Women who have had a child with a neural tube defect or who are taking certain drugs need much higher doses of folic acid—4 milligrams daily. Women who need 4 milligrams should take folic acid as a separate supplement, not as part of a multivitamin.


The iron in red blood cells helps carry oxygen to your organs, tissues, and baby. Women need more iron in their diets during pregnancy to support the growth of the baby and to produce extra blood. The recommended daily amount of iron you should consume while pregnant is 27 milligrams, which can be found in most prenatal vitamin supplements. Women who do not have enough iron stored in their bodies before pregnancy may develop anemia. Some women may need extra iron in the form of an iron supplement. Taking an iron supplement on an empty stomach or with a source of vitamin C (such as a glass of fruit juice) helps the body absorb iron. Be sure to tell your health care provider if you are taking any other medications because some drugs should not be taken with iron.

Planning Healthy Meals

The U. S. Department of Agriculture has designed an online interactive diet-planning program called “My Pyramid Plan for Moms” specifically for women who are pregnant or breastfeeding ( This program gives you a personalized plan that includes the kinds of foods in the amounts that you need to eat for each trimester of pregnancy.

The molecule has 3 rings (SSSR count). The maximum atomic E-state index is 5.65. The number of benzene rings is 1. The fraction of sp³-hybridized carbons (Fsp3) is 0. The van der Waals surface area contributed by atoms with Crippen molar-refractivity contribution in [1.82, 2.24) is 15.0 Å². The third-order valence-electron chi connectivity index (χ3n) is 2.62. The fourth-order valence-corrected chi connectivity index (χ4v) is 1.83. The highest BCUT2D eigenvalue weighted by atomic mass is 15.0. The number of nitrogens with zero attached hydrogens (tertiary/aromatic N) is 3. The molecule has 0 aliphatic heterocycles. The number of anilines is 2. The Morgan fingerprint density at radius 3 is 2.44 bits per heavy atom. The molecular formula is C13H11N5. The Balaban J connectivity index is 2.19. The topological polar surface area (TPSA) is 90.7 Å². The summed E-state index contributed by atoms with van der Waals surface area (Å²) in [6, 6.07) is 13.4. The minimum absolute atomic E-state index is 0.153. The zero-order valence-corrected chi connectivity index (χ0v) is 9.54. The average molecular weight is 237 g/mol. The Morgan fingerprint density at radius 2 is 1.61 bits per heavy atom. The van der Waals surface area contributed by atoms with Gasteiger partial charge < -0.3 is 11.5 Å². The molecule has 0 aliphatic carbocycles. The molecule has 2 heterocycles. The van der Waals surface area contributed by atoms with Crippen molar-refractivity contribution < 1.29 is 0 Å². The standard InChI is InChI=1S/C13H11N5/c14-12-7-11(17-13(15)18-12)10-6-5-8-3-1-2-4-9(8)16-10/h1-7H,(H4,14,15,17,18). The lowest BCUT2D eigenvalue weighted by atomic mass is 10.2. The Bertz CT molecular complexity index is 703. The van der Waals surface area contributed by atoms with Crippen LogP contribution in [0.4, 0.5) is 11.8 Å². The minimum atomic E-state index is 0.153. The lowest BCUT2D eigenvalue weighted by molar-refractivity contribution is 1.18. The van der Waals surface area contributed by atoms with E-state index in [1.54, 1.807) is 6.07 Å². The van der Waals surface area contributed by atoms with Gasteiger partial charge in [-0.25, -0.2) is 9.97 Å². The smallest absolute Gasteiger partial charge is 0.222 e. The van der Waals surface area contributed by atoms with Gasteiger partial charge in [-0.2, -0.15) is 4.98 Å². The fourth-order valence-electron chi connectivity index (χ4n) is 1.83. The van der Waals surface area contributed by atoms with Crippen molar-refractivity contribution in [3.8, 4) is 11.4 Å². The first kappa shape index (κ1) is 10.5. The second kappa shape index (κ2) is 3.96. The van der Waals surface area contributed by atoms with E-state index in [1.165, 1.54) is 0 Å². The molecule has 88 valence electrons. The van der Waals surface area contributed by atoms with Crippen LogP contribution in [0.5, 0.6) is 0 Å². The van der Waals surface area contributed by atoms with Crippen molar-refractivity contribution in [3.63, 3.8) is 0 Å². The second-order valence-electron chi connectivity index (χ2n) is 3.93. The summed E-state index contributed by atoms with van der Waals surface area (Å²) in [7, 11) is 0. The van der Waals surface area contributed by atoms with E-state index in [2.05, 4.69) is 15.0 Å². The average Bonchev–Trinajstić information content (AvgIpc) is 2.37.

My Pyramid Plan for Moms is based on specific food groups. These groups are the best sources of some of the nutrients that are needed during pregnancy and breastfeeding:



Milk and dairy foods


Meat, beans, and eggs

Fats and oils

Also included is a group of foods that do not fall into any of these groups, such as high-fat or sugary foods, or extra amounts of the foods in the other food groups.

The amount of food that you need to eat each day is calculated according to your height, prepregnancy weight, due date, and how much you exercise during the week. The amounts of food are given in standard sizes that most people are familiar with, such as cups and ounces (Table 2 on the reverse side).

Pregnancy and Weight Gain

How much weight you gain during pregnancy depends on your weight before pregnancy (see box “How Much Weight Should You Gain During Pregnancy?”). Body mass index (BMI) is a measure of body fat based on height and weight. Women with a normal BMI before pregnancy should gain between 25 and 35 pounds during pregnancy. The box “Where Does the Weight Go?” shows where all of the extra weight goes during pregnancy.

How Much Weight Should You Gain During Pregnancy?